Not everyone is born to be a soccer player, even if they’re the child of a professional soccer player. And that’s completely okay!
Otherwise, you will invest a lot of money into something that your child doesn’t enjoy and will abandon when they grow older.
Can you really afford it?
I already mentioned that club soccer is very expensive and I wasn’t joking. Maybe your club has financial aid based on income. So, if they do, apply for it if necessary. However, you will have to pay different fees and dues such as tournaments, coaches’ salaries, uniforms, hotels, food, etc.
If the answer to all three questions is positive, then go for it and make the investment! Otherwise, keep your child in recreational soccer and save your money. However, if you’re not sure what to do, read on and check out the few reasons why not to play competitive soccer and make your choice.
Why Not Play Competitive Soccer?
Whether or not club soccer is worth it depends on many different things such as the player, the parents, the club, and whether you believe club soccer is better for your child than rec soccer. Some people think it’s not a good investment because of the following legitimate reasons.
Inexperienced youth soccer coach
Most coaches with A license who present themselves as “highly qualified” soccer coaches, actually don’t have enough experience with kids beyond raising their own children and coaching soccer. Meaning, they don’t have experience in childhood education, child psychology, or game theory.
Learning the game in the US youth system, your child will never make a good living playing soccer. Even if they do somehow manage to become a professional player, they still have a limited window of opportunity. And the wage just doesn’t justify the opportunity.
NASL and USL players make about $1K a week for 20 weeks. So, they need to get a diploma in something useful. However, if your child is actually good at soccer and certain about their career path from a young age, don’t be one of those parents who don’t support their kids.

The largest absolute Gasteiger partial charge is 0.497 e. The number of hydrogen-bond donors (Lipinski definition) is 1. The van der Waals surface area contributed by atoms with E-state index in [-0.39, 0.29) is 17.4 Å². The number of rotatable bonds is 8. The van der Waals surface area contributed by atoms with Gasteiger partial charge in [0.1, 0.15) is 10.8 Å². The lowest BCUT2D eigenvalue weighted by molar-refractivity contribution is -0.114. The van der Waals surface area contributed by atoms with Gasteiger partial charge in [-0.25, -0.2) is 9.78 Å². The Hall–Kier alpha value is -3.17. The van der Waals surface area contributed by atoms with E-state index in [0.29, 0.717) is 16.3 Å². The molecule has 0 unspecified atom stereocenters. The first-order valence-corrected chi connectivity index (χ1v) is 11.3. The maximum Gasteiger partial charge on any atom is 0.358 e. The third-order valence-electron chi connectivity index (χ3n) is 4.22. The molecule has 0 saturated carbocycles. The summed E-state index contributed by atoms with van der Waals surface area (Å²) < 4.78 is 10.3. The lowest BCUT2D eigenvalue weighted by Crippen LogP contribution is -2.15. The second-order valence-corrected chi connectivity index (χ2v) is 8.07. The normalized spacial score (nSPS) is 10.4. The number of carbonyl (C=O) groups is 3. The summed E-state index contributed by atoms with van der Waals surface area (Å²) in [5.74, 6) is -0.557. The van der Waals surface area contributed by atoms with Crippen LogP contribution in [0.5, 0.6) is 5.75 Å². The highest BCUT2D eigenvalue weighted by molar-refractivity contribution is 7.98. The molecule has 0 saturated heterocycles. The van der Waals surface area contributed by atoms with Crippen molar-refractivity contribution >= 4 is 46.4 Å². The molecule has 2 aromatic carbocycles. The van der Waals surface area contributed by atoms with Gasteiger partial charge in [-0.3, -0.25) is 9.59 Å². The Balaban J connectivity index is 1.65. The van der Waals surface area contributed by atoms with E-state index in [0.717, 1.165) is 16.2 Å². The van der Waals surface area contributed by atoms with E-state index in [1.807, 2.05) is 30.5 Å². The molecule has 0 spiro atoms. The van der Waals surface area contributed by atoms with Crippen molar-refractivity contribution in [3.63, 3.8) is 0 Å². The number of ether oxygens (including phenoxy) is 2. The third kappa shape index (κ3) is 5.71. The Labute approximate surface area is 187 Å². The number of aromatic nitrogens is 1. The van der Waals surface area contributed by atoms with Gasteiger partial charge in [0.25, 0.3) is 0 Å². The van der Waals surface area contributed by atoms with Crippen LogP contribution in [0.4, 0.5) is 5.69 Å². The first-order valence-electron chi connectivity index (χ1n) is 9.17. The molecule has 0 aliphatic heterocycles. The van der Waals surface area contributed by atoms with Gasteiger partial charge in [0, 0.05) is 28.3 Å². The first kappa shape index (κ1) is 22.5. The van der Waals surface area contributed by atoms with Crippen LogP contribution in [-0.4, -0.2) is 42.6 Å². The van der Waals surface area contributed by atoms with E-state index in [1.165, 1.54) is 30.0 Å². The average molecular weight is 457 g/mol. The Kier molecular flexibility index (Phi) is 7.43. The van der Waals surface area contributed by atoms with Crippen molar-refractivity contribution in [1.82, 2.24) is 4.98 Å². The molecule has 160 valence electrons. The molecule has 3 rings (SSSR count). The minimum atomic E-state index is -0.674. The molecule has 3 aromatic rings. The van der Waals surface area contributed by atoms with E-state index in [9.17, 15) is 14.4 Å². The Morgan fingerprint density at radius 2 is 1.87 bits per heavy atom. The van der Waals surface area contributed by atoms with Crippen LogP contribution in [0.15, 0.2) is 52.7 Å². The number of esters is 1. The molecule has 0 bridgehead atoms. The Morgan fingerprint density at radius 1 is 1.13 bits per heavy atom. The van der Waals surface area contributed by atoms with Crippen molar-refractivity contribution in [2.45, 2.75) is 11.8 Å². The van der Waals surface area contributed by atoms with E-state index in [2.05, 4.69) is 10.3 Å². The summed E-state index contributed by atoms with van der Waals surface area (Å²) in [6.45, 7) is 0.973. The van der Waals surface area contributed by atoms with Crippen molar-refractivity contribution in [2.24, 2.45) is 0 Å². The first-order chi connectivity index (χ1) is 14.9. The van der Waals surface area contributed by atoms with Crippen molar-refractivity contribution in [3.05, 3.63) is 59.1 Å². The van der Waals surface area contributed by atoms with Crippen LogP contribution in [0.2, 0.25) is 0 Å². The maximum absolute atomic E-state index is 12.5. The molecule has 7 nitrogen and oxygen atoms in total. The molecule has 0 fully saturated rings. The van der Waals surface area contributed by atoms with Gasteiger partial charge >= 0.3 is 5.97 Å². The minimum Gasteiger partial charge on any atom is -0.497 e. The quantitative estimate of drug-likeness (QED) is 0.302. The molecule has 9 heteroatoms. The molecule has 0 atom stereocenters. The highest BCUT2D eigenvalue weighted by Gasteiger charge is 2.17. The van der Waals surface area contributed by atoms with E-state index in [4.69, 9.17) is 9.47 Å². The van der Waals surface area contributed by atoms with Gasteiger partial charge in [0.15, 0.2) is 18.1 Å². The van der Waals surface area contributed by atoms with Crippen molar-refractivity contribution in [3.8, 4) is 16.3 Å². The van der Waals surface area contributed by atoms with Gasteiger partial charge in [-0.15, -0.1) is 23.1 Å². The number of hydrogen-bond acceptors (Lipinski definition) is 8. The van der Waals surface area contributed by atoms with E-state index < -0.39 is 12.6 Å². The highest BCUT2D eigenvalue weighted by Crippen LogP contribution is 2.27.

As I already stated, club soccer is highly expensive. In fact, it’s overpriced. College tuition costs less than club soccer. You will spend between $40,000 and $50,000 over the next 13 years of youth soccer while a good college soccer scholarship is only worth approximately $10,000.
Keep in mind that your child will feel bad more than they will feel good about themselves when playing. Competitive soccer is a physical and psychological beatdown that can negatively affect your child’s self-esteem. It’s a commitment that not even professional soccer players can handle.
Note that you will spend more time driving than your child will spend playing in different county regions. Worse yet, you will be spending money on tournament fees, fast food, and hotels.
Competitive soccer isn’t that “competitive”
Competitive youth soccer doesn’t include the best players but those who can afford the program. Most of the children who play youth soccer will follow the directions of the people who yell the loudest. So, they don’t really enjoy the game. And they likely will quit once they grow older.
The easiest way to make sure that you’re making the right call with taking your child out of rec soccer and enrolling them into club soccer is to determine if your child really wants to play competitive youth soccer. Also, research clubs and make sure that you can afford their insane costs.
If your child is really committed to their growth and skills and if you support their commitment and if the team you pick takes good care of your child and leads them into becoming a pro, then yes, club soccer is a good investment.